After a few days of sulking I started researching more. I didn’t want to accept that she had missed the window for endoscopic surgery. I mean she only missed it by one month…why couldn’t they still do it? I was furious and I really started fighting for my baby and was determined to find a doctor that would still do it. I found two doctors, Dr Jimenez in San Antonio, Texas and Dr Proctor in Boston, Massachusetts. They were both willing do the endoscopic surgery. Dr Proctor said he could do it up to 5 months old and Dr Jimenez 6 months old. I was in communication with both teams and since Boston was closer we starting the process to get her surgery done there. Dr. Proctor made room in his schedule for a consult and surgery that next week. I thought everything was good to go and then insurance denied it…but only because they found a doctor in Washington DC that may be willing to do the less invasive surgery but he would have to evaluate her first before committing. A few days later we were on our way to DC to see Dr Suresh Magge. He spent a lot of time with us explaining both types of surgery. It really seemed at first that he wasn’t willing to do the endoscopic surgery on her because of her age. But at the end of the appointment he said he was willing to do it since her case was so mild he thought she may have good results but he wanted us to understand that future surgery may still be needed. We were so happy and relieved that she could be helped…but at the same time the reality that our baby was going into surgery the following week started to sink in. We really felt like this was the best option for her since this would stop the distortion of her face effective immediately after the surgery…instead of waiting months for the larger surgery and watching as her face became more distorted. I was so proud of myself though. She was able to have the endoscopic surgery because of all of my hard work. I refused to accept that she had no other options other than the CVR surgery. We knew that with the endoscopic surgery helmet therapy would be needed…and while we knew that would be a challenge we still felt this was the best option. Dr Magge said that she would need to be in the helmet for 12-18 months.
Alice’s surgery was scheduled for July 12, 2013. We had to drive up the day before for her pre op and she needed a CT to confirm the diagnosis. Up to this point I hadn’t had a lot of time to get nervous because everything happened so fast…but on the drive to Washington DC my nerves set in and I began to lose it. I didn’t know how I would find the strength to stand when they took my baby out of my arms and into the operating room. It was hard enough watching her get all of the pre op work done, I couldn’t imagine her having to be put through more pain. The thought of it made me so sick…I couldn’t eat. All I wanted to do was hold her in my arms and spend time with her. We didn’t sleep much that night in the hotel…the morning came way too fast. We had to wait a very long time before she was called back to the pre op area…which just added to the nerves. Poor Alice became desperately hungry. My husband had to hold her since I am nursing I didn’t want to upset her more…all I wanted to do was hold her tight and I couldn’t. Several hours later they came to get her…we began to crumble. I wanted to just run out of the hospital and go home…but I knew that wasn’t an option. It was truly one of the hardest things I have ever done…handing my baby over to strangers and trusting them to keep my baby safe. All kind of fears ran through my head…I was a mess. We went out to the car to collect ourselves. A long 3 hours later…we were finally called back to see her. I didn’t know what to expect. She was white as can be and limp…she was completely out and wouldn’t even open her eyes. We tried stimulating her and holding her hoping it would help. She wouldn’t eat and would only wake up for a second but she had a blank stare and was so out of it. A very long 5 hours later, she finally began to wake up…she was close to needing a blood transfusion I was told but thank goodness she didn’t.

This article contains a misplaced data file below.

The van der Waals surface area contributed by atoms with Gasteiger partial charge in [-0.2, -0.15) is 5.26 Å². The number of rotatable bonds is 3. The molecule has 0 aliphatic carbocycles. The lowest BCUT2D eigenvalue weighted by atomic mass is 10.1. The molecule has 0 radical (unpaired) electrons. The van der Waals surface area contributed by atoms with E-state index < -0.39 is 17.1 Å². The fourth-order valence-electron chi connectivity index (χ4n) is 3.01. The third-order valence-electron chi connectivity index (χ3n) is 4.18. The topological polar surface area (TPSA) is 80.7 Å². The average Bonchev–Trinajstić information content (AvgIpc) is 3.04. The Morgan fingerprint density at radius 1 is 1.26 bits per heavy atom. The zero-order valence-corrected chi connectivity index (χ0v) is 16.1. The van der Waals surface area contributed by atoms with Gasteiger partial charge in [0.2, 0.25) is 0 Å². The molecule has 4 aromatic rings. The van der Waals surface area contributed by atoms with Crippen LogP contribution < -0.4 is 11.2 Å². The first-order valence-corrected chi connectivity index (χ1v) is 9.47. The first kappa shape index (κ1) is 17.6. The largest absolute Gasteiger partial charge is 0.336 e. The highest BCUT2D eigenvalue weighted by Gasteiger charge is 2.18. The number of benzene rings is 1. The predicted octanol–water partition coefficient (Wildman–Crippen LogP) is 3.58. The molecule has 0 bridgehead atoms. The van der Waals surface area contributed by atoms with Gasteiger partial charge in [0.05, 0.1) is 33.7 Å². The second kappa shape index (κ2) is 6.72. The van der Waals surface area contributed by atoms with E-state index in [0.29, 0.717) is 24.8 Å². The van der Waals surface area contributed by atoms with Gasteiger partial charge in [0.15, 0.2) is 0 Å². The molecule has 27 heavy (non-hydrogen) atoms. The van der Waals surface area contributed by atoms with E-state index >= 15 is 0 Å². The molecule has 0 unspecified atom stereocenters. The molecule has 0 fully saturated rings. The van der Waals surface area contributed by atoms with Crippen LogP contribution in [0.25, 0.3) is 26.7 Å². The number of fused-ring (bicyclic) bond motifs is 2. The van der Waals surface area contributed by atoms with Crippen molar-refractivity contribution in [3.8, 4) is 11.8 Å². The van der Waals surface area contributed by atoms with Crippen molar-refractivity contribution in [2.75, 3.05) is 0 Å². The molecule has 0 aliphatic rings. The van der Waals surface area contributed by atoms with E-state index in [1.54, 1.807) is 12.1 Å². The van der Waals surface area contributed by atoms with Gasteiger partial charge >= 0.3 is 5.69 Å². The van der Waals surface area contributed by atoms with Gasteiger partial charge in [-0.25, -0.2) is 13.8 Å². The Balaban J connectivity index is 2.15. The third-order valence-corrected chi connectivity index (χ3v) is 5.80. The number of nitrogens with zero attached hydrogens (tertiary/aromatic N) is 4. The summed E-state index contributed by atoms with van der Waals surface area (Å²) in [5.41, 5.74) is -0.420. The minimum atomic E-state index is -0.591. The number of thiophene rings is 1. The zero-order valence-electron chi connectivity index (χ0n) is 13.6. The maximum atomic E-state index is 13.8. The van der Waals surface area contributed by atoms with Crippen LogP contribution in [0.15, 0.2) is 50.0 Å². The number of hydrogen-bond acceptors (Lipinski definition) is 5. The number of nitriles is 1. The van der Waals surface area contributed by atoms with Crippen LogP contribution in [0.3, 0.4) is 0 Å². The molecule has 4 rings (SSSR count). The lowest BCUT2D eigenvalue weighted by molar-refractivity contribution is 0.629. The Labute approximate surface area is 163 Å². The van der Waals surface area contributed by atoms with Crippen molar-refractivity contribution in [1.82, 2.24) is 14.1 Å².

We finally made it to a hospital room at Children’s National Medical Center around 11pm that night. It was an extremely long day. Alice showed very little interest in nursing and when she did she would vomit, this happened several times. We finally fell asleep for a little while and when we woke up that next morning all the swelling had hit. She had a black eye and her left eye was swollen shut. The left side of her face along her temple was very swollen as well. It was very sad to see her this way but she slowly started to show us a few smiles and started nursing. Her left eye started to open by the next day and just two days after surgery she was discharged and we were on our way back home. It took her a few days to really get back to being herself but she finally did and was her sweet , smiley self! Four days after getting home we received her first helmet. It was really hard to get used to it. I found myself somewhat emotional after getting it on her…I didn’t expect to feel this way but I did. I was sad that she had to wear it and that it covered up her pretty little head and I couldn’t put bows on her…silly I know, but I slowly adjusted to the idea and so did Alice. She really has done so well. She gets very hot and sweaty, especially with it being summer but she has adapted very well. She worked her way up to sleeping in it which was the biggest adjustment for her…she began waking up at night a lot. Alice is 2 months into helmet therapy and I really don’t think she is phased at all by it anymore. She wears it 23 hours a day, I clean her helmet and give her a bath during that one hour out of the helmet each day. She doesn’t really like when I put it back on her, since it can be a little challenging but that is probably because she is slowly outgrowing it. She will be receiving her second helmet in a couple of weeks, which should help. The guy that does her helmet fittings and adjustments thinks she looks great already…she really does! Her nose and mouth were starting to distort right before the surgery and one of her eyes was lifted up higher than the other, all due to the fusion of her left coronal suture. She looks better and better each week and we are very optimistic about her results already and we are only 2 months in. I highly recommend Dr Magge and we are so pleased with everything. I wanted to write about Alice’s story so that hopefully others out there that get the diagnosis will know that there are options out there and that there are some doctors that will do the endoscopic surgery, especially past the 3 month typical window that we were told. I am so grateful for sites like yours and for all the parents I met on forums that helped me so much along the way. I wrote a blog about Alice’s journey and also made a video if you would like more information.